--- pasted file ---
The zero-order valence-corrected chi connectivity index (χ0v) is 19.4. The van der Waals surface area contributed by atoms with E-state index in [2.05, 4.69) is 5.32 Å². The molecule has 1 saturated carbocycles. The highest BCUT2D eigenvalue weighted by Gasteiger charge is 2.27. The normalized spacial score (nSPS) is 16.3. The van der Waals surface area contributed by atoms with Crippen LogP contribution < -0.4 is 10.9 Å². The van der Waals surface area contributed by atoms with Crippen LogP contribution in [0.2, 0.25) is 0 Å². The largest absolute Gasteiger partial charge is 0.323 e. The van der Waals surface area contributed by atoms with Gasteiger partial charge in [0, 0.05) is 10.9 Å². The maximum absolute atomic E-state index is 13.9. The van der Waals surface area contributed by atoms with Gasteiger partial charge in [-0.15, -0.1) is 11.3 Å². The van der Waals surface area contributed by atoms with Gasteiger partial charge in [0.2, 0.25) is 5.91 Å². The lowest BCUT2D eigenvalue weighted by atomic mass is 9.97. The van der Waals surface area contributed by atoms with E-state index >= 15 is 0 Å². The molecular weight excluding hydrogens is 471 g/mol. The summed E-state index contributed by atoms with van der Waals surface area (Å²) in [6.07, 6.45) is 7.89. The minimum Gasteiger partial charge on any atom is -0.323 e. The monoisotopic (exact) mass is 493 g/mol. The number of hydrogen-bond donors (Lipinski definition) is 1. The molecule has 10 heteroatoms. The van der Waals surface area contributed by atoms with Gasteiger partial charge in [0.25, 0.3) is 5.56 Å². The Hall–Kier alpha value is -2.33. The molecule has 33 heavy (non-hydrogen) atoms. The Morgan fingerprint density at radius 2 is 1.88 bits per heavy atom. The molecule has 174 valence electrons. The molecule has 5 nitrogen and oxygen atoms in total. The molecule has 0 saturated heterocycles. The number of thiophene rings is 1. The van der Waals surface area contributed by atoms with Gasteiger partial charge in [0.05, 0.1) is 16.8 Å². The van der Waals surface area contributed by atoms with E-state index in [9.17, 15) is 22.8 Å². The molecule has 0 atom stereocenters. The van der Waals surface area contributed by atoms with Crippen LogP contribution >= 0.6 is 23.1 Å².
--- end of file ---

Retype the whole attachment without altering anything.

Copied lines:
The zero-order valence-corrected chi connectivity index (χ0v) is 19.4. The van der Waals surface area contributed by atoms with E-state index in [2.05, 4.69) is 5.32 Å². The molecule has 1 saturated carbocycles. The highest BCUT2D eigenvalue weighted by Gasteiger charge is 2.27. The normalized spacial score (nSPS) is 16.3. The van der Waals surface area contributed by atoms with Crippen LogP contribution < -0.4 is 10.9 Å². The van der Waals surface area contributed by atoms with Crippen LogP contribution in [0.2, 0.25) is 0 Å². The largest absolute Gasteiger partial charge is 0.323 e. The van der Waals surface area contributed by atoms with Gasteiger partial charge in [0, 0.05) is 10.9 Å². The maximum absolute atomic E-state index is 13.9. The van der Waals surface area contributed by atoms with Gasteiger partial charge in [-0.15, -0.1) is 11.3 Å². The van der Waals surface area contributed by atoms with Gasteiger partial charge in [0.2, 0.25) is 5.91 Å². The lowest BCUT2D eigenvalue weighted by atomic mass is 9.97. The van der Waals surface area contributed by atoms with E-state index >= 15 is 0 Å². The molecular weight excluding hydrogens is 471 g/mol. The summed E-state index contributed by atoms with van der Waals surface area (Å²) in [6.07, 6.45) is 7.89. The minimum Gasteiger partial charge on any atom is -0.323 e. The monoisotopic (exact) mass is 493 g/mol. The number of hydrogen-bond donors (Lipinski definition) is 1. The molecule has 10 heteroatoms. The van der Waals surface area contributed by atoms with Gasteiger partial charge in [0.25, 0.3) is 5.56 Å². The Hall–Kier alpha value is -2.33. The molecule has 33 heavy (non-hydrogen) atoms. The Morgan fingerprint density at radius 2 is 1.88 bits per heavy atom. The molecule has 174 valence electrons. The molecule has 5 nitrogen and oxygen atoms in total. The molecule has 0 saturated heterocycles. The number of thiophene rings is 1. The van der Waals surface area contributed by atoms with Gasteiger partial charge in [0.05, 0.1) is 16.8 Å². The van der Waals surface area contributed by atoms with E-state index in [9.17, 15) is 22.8 Å². The molecule has 0 atom stereocenters. The van der Waals surface area contributed by atoms with Crippen LogP contribution >= 0.6 is 23.1 Å².